An Iraq war hero who shot a Bangladeshi waiter dead in a racist murder 14 years ago was jailed for life today.
Soldier Michael Ross, 30, was just 15 when he burst into a restaurant on Orkney and shot Shamsuddin Mahmood in front of horrified diners.
The Black Watch soldier was told by judge Lord Hardie he must spend a minimum of 25 years behind bars before being eligible for parole.
Ross, who was handcuffed as he stood in the dock remained stony-faced as he was sentenced.
Lord Hardie told him: "This was a vicious, evil, unprovoked murder of a defenceless man. The attack was a premeditated assassination."
He added: "On June 2, 1994, you murdered him (Shamsuddin Mahmood) in cold blood in a premeditated fashion.
"He is a great loss to his family and friends and the people he served."
The "savage, merciless and pointless" murder was the first on Orkney for 25 years and the verdict brought a 14 year mystery to an end.
A masked Ross burst into the Mumutaz restaurant on Orkney, just after 7pm on June 2, 1994 and executed the 26-year-old waiter in front of shocked diners.
The jury found Ross guilty of murder by a majority verdict after a six week trial.
He was also found guilty by majority of attempting to defeat the ends of justice by disposing of the murder weapon and changing his clothing.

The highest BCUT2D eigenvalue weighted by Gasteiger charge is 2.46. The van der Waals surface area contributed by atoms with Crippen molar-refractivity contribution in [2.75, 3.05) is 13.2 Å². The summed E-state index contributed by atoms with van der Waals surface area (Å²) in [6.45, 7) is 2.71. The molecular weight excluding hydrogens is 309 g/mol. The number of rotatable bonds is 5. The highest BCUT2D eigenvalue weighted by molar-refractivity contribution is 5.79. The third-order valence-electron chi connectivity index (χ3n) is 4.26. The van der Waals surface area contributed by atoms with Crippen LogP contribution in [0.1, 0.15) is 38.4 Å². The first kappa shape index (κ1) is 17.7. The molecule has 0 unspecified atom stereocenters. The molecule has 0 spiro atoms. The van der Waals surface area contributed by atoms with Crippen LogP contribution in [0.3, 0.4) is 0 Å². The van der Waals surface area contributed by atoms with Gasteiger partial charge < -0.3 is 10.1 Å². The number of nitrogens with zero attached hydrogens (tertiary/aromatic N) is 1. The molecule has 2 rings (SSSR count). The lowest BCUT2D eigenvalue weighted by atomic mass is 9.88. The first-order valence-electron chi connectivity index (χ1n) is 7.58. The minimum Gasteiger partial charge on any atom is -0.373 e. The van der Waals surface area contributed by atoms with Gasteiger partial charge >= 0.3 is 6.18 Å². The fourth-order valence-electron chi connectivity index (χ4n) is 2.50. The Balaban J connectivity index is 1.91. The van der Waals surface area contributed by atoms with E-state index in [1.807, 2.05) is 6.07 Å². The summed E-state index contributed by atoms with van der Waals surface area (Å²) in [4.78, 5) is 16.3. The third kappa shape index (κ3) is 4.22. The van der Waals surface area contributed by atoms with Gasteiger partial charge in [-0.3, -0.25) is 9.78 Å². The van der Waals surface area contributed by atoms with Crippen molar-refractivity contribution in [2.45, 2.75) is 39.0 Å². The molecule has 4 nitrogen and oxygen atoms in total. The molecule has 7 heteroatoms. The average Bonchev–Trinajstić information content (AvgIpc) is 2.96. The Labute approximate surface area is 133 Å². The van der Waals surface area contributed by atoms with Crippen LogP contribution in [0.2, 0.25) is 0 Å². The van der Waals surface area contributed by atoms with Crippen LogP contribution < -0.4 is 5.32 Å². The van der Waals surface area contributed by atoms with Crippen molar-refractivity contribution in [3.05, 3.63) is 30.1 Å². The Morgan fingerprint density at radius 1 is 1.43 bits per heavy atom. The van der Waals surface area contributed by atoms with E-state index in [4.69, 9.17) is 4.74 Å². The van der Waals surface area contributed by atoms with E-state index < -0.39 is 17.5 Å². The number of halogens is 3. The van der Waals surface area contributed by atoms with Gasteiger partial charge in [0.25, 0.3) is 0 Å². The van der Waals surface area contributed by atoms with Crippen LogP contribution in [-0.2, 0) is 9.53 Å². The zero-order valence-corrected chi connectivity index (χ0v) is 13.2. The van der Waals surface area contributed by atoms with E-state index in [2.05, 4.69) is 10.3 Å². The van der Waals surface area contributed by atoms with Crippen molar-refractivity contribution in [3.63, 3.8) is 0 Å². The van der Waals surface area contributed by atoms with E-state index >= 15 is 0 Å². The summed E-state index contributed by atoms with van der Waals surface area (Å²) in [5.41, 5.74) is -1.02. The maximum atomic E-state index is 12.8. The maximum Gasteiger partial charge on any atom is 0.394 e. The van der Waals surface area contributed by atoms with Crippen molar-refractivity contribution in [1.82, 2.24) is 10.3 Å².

In his plea in mitigation, Donald Findlay QC, told the court Ross continued to protest his innocence, was not a racist, and his conviction had come as a "great loss" to his family and country.
Northern Constabulary welcomed the sentence and branded the murder "senseless and abhorrent".
A spokesman said: "The sentencing today finally brings a conclusion to a long and difficult period for the family of Shamsuddin and the community in Orkney.
"Crimes such as this are extremely rare in Scotland and virtually unheard of in somewhere like Orkney."
The area procurator fiscal for the Highland and Islands, Andrew Laing, described the murder as "callous".
He said: "This cowardly act shocked not only the local community but people throughout Scotland.
"My thoughts remain with Shamsuddin's family, who I know, since 1994, have been keen to see the perpetrator of this terrible crime brought to justice.
"Prosecutors and officers from Northern Constabulary were determined that justice would be done in this case.
"Many people have worked on this investigation over the years and all will be satisfied with today's outcome.
"It is also appropriate to highlight the crucial part played by members of the public in Kirkwall and elsewhere who acted in great public spirit to assist the police and the court in coming forward and providing vital information."Reuse content